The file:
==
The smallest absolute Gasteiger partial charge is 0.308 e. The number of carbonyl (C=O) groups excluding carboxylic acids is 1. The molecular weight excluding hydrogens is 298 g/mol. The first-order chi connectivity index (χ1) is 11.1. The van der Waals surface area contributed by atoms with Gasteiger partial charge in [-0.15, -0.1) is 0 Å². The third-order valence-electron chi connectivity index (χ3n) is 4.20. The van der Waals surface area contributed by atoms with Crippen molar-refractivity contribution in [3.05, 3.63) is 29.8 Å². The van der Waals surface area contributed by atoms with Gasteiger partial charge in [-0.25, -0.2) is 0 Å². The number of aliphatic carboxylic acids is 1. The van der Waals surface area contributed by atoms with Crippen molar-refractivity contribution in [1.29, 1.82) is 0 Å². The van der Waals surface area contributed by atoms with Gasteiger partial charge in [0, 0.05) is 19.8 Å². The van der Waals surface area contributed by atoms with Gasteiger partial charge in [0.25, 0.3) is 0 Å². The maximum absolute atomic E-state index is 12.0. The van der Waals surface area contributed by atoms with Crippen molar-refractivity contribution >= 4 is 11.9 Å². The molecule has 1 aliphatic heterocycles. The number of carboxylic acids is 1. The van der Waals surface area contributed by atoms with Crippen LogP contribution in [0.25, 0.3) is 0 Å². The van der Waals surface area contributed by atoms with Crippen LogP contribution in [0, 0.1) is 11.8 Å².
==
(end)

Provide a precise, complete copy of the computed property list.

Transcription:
The smallest absolute Gasteiger partial charge is 0.308 e. The number of carbonyl (C=O) groups excluding carboxylic acids is 1. The molecular weight excluding hydrogens is 298 g/mol. The first-order chi connectivity index (χ1) is 11.1. The van der Waals surface area contributed by atoms with Gasteiger partial charge in [-0.15, -0.1) is 0 Å². The third-order valence-electron chi connectivity index (χ3n) is 4.20. The van der Waals surface area contributed by atoms with Crippen molar-refractivity contribution in [3.05, 3.63) is 29.8 Å². The van der Waals surface area contributed by atoms with Gasteiger partial charge in [-0.25, -0.2) is 0 Å². The number of aliphatic carboxylic acids is 1. The van der Waals surface area contributed by atoms with Crippen molar-refractivity contribution in [1.29, 1.82) is 0 Å². The van der Waals surface area contributed by atoms with Gasteiger partial charge in [0, 0.05) is 19.8 Å². The van der Waals surface area contributed by atoms with Gasteiger partial charge in [0.25, 0.3) is 0 Å². The maximum absolute atomic E-state index is 12.0. The van der Waals surface area contributed by atoms with Crippen molar-refractivity contribution >= 4 is 11.9 Å². The molecule has 1 aliphatic heterocycles. The number of carboxylic acids is 1. The van der Waals surface area contributed by atoms with Crippen LogP contribution in [0.25, 0.3) is 0 Å². The van der Waals surface area contributed by atoms with Crippen LogP contribution in [0, 0.1) is 11.8 Å².